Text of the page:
78             : } pg_atomic_uint64;
      79             : #endif  /* __x86_64__ */
      80             : 
      81             : #endif /* defined(__GNUC__) || defined(__INTEL_COMPILER) */
      82             : 
      83             : #endif /* defined(HAVE_ATOMICS) */
      84             : 
      85             : #if !defined(PG_HAVE_SPIN_DELAY)
      86             : /*
      87             :  * This sequence is equivalent to the PAUSE instruction ("rep" is
      88             :  * ignored by old IA32 processors if the following instruction is
      89             :  * not a string operation); the IA-32 Architecture Software
      90             :  * Developer's Manual, Vol. 3, Section 7.7.2 describes why using
      91             :  * PAUSE in the inner loop of a spin lock is necessary for good
      92             :  * performance:
      93             :  *
      94             :  *     The PAUSE instruction improves the performance of IA-32
      95             :  *     processors supporting Hyper-Threading Technology when
      96             :  *     executing spin-wait loops and other routines where one
      97             :  *     thread is accessing a shared lock or semaphore in a tight
      98             :  *     polling loop. When executing a spin-wait loop, the
      99             :  *     processor can suffer a severe performance penalty when
     100             :  *     exiting the loop because it detects a possible memory order
     101             :  *     violation and flushes the core processor's pipeline. The
     102             :  *     PAUSE instruction provides a hint to the processor that the
     103             :  *     code sequence is a spin-wait loop. The processor uses this
     104             :  *     hint to avoid the memory order violation and prevent the
     105             :  *     pipeline flush. In addition, the PAUSE instruction
     106             :  *     de-pipelines the spin-wait loop to prevent it from
     107             :  *     consuming execution resources excessively.
     108             :  */
     109             : #if defined(__GNUC__) || defined(__INTEL_COMPILER)
     110             : #define PG_HAVE_SPIN_DELAY
     111             : static __inline__ void
     112             : pg_spin_delay_impl(void)
     113             : {
     114             :     __asm__ __volatile__(" rep; nop            \n");
     115             : }
     116             : #elif defined(_MSC_VER) && defined(__x86_64__)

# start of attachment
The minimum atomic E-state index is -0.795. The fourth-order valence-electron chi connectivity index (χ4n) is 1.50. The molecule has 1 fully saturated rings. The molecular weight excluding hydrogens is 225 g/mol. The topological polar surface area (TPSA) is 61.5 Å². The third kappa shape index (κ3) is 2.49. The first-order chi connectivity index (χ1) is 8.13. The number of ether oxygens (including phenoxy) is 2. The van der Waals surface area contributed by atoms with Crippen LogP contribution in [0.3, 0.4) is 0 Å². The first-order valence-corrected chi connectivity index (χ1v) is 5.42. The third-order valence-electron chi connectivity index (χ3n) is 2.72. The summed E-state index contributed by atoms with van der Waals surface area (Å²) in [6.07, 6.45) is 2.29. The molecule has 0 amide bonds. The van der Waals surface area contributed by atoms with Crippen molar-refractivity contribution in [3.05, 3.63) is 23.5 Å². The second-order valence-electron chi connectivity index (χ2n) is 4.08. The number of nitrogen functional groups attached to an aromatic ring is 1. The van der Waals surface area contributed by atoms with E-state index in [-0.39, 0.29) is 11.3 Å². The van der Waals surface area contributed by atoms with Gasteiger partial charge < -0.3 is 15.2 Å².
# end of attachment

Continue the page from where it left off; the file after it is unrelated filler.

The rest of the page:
117             : #define PG_HAVE_SPIN_DELAY
     118             : static __forceinline void
     119             : pg_spin_delay_impl(void)
     120             : {
     121             :     _mm_pause();
     122             : }
     123             : #elif defined(_MSC_VER)
     124             : #define PG_HAVE_SPIN_DELAY
     125             : static __forceinline void
     126             : pg_spin_delay_impl(void)
     127             : {
     128             :     /* See comment for gcc code. Same code, MASM syntax */
     129             :     __asm rep nop;
     130             : }
     131             : #endif
     132             : #endif /* !defined(PG_HAVE_SPIN_DELAY) */
     133             : 
     134             : 
     135             : #if defined(HAVE_ATOMICS)
     136             : 
     137             : #if defined(__GNUC__) || defined(__INTEL_COMPILER)
     138             : 
     139             : #define PG_HAVE_ATOMIC_TEST_SET_FLAG
     140             : static inline bool
     141          12 : pg_atomic_test_set_flag_impl(volatile pg_atomic_flag *ptr)
     142             : {
     143          12 :     register char _res = 1;
     144             : 
     145          12 :     __asm__ __volatile__(
     146             :         "  lock            \n"
     147             :         "  xchgb   %0,%1   \n"
     148             : :       "+q"(_res), "+m"(ptr->value)
     149             : :
     150             : :       "memory");
     151          12 :     return _res == 0;
     152             : }
     153             : 
     154             : #define PG_HAVE_ATOMIC_CLEAR_FLAG
     155             : static inline void
     156          12 : pg_atomic_clear_flag_impl(volatile pg_atomic_flag *ptr)
     157             : {
     158             :     /*
     159             :      * On a TSO architecture like x86 it's sufficient to use a compiler
     160             :      * barrier to achieve release semantics.
     161             :      */
     162          12 :     __asm__ __volatile__("" ::: "memory");
     163          12 :     ptr->value = 0;
     164          12 : }